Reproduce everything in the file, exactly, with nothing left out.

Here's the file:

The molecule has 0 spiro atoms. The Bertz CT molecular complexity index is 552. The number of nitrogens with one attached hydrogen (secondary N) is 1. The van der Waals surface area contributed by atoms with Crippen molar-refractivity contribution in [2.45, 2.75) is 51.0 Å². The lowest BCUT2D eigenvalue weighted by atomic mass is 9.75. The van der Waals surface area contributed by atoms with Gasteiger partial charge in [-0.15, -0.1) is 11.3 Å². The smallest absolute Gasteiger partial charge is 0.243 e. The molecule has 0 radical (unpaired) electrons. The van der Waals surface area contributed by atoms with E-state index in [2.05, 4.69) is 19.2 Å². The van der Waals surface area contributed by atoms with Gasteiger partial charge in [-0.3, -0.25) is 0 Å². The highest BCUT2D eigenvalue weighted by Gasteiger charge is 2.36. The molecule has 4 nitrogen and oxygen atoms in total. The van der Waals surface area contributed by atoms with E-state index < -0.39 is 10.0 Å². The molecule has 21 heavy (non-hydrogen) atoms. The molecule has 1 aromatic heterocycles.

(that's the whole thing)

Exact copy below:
The molecule has 0 spiro atoms. The Bertz CT molecular complexity index is 552. The number of nitrogens with one attached hydrogen (secondary N) is 1. The van der Waals surface area contributed by atoms with Crippen molar-refractivity contribution in [2.45, 2.75) is 51.0 Å². The lowest BCUT2D eigenvalue weighted by atomic mass is 9.75. The van der Waals surface area contributed by atoms with Gasteiger partial charge in [-0.15, -0.1) is 11.3 Å². The smallest absolute Gasteiger partial charge is 0.243 e. The molecule has 0 radical (unpaired) electrons. The van der Waals surface area contributed by atoms with E-state index in [2.05, 4.69) is 19.2 Å². The van der Waals surface area contributed by atoms with Gasteiger partial charge in [-0.3, -0.25) is 0 Å². The highest BCUT2D eigenvalue weighted by Gasteiger charge is 2.36. The molecule has 4 nitrogen and oxygen atoms in total. The van der Waals surface area contributed by atoms with E-state index < -0.39 is 10.0 Å². The molecule has 21 heavy (non-hydrogen) atoms. The molecule has 1 aromatic heterocycles.